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REGIS PHILBIN TURNS HIS CHARM TO HIS ADVANTAGE

REGIS PHILBIN is finally making a big name for himself.
Of course, some people think he made up the name itself, too.

"They think I took that name as an adopted show business name," Philbin said as he relaxed at a Buffalo hotel during a recent visit. "Can you believe that?"

Changing his name would have been out of character.

The co-host of the syndicated show "Live With Regis & Kathie Lee" has discovered that the secret of success is being himself.

For instance, he charms audiences by calling himself ugly. "I can't stand to look at myself," he says.

But he's sitting pretty now.

His show, carried locally at 9 a.m. by Channel 7, is a smash. In May, it captured 35 percent of the Buffalo viewing audience -- more than one-third higher than the audience Channel 7 gets for its talk show, "AM/Buffalo."

In fact, the success of "Regis & Kathie Lee" might have been responsible for the recent firing of Cindy Abbott and the cry for changes on "AM/Buffalo."

As relaxed and at ease as he is on his show, Philbin talked for about 45 minutes.

He works only about eight blocks from where he grew up in New York City. Yet the fifty-ish Philbin has come a long way.

Despite many local successes and national failures on his resume, Philbin says: "I'm kind of an unknown quantity. I never had a press agent."

After graduating from the University of Notre Dame and doing a stint in the armed forces, Philbin began his TV career as an NBC page.

Six months later, he saw his future. "I went to a gypsy fortuneteller, who told me, 'You are going on a trip,' " said Philbin. He was hired as a stagehand at a Los Angeles station.

"I wanted to work on camera, although I never thought I would have enough talent or guts," he said.

"I worked as a stagehand and I would write reviews of programs. I'd tack them on the bulletin board and sign them 'The Phantom.' The general manager chewed me out and gave me a job as a newscaster because he saw some talent."

He became a radio and TV newscaster in San Diego and signed to do his first of a dizzying number of talk shows. He was working on a similar show in Los Angeles when he was hired as a second banana by Joey Bishop for a 1967 to 1969 ABC late-night talk show.

"I went to see him reluctantly," Philbin said. "I'd always been my own host. We hit it off, and I said to myself, 'Look what happened to Ed McMahon and Hugh Downs.' "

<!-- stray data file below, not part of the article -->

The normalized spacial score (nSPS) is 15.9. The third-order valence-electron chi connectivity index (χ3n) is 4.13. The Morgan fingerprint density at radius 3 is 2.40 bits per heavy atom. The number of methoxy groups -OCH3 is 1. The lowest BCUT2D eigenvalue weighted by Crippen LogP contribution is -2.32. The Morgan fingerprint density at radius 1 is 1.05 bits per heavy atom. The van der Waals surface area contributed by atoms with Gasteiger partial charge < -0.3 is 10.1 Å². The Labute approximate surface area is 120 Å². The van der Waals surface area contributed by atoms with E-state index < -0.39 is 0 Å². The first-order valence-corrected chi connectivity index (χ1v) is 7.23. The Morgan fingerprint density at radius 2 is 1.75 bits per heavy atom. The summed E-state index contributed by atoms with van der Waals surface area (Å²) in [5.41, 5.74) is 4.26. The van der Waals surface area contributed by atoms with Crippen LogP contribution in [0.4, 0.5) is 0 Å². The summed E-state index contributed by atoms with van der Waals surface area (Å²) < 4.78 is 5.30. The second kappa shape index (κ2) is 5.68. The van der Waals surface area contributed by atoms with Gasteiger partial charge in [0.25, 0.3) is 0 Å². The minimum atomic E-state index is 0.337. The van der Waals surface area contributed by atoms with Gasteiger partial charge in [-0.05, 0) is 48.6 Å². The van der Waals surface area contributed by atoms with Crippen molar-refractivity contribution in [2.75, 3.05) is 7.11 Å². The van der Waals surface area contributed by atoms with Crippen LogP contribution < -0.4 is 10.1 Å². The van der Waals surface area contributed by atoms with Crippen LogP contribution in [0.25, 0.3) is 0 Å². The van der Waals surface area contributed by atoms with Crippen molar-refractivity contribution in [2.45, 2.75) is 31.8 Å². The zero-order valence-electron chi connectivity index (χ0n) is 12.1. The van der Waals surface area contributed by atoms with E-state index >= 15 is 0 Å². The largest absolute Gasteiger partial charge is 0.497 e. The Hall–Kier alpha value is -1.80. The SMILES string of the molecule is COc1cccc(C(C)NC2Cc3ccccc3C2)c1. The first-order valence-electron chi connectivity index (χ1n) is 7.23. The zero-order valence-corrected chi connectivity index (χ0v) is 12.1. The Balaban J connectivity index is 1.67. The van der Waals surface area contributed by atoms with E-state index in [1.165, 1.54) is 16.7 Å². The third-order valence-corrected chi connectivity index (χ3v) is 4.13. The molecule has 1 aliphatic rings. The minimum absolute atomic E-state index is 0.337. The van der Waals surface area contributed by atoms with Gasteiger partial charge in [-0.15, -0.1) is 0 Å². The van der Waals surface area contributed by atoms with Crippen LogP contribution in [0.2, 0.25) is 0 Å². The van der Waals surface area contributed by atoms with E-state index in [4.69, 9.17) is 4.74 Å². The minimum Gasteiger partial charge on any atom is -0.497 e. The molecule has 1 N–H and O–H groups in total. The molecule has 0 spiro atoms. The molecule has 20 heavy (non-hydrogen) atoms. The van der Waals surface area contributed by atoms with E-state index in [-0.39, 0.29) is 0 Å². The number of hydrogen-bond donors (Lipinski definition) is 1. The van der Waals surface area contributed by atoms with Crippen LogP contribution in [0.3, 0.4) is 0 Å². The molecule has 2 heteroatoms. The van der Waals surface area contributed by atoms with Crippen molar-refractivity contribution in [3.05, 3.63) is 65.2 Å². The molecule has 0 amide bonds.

After a three-year run ended, Philbin returned to host more local daytime shows in Los Angeles. When Grant Tinker became the head of NBC, he asked Philbin to go national for a second time, in 1981.

"What an honor. I was Grant Tinker's first choice at NBC," Philbin said. Already unamused by a daytime failure featuring a toothy comedian named David Letterman, NBC affiliates didn't share Tinker's enthusiasm. The show was called pabulum by critics and quickly died.

"They tried to script it for me," said Philbin. "It wasn't live. It wasn't an hour."

"Right now, I do 14 minutes at the top of the show," Philbin explained. "A half-hour show was only 22 minutes without commercials. If I went over 3 1/2 minutes, guys were going crazy."

The show introduced Mary Hart to a national audience. Philbin saw her working on a Los Angeles show and saw the attribute that he looks for in co-hosts.

"What general managers don't seem to understand is the co-host should be a broadcaster, not a movie star or a starlet. It has to be someone who is willing to give of themselves in conversations and talk honestly about what they did last night, whether it be nothing or a ball they attended."

After the NBC debacle and a stint at Lifetime cable, Philbin returned in 1983 as a morning show host in New York that was a forerunner of today's program. Kathie Lee Gifford, who was working at "Good Morning America," is his third co-host. (Philbin's wife, Joy, is a substitute co-host.) The show went national in 1988.

Unlike the NBC show, this version arrived at the right time -- when some viewers had tired of being educated by Phil Donahue and Oprah Winfrey about issues, and others had been turned off by sleazy talk shows like Morton Downey Jr.'s.

"I didn't mean it to be an antidote," said Philbin, whose show nonetheless premiered with an ad campaign that promised "Fun Without Controversy."

"This is the same show that I started doing in San Diego in the '60s," said Philbin. "Two stools and a guest and you do it. Every time I had a local show by myself, it was No. 1 in the time period in the market. Twice I was offered a national show and they changed the format and doomed it to failure. This time, I was insistent on its remaining the same show."

With the birth of her first child, Kathie Lee Gifford has had much to talk about with Philbin during the first 15 minutes.

"I absolutely hate to use the word 'communicate,' but that is what the show is," said Philbin. "It is on a less intense but more familiar level.

"You almost become one of the audience. There are people who say, 'Who's going to sit around and listen to that?' But after a while people want to go back to hear more of it, and will come back the next day just to hear it."

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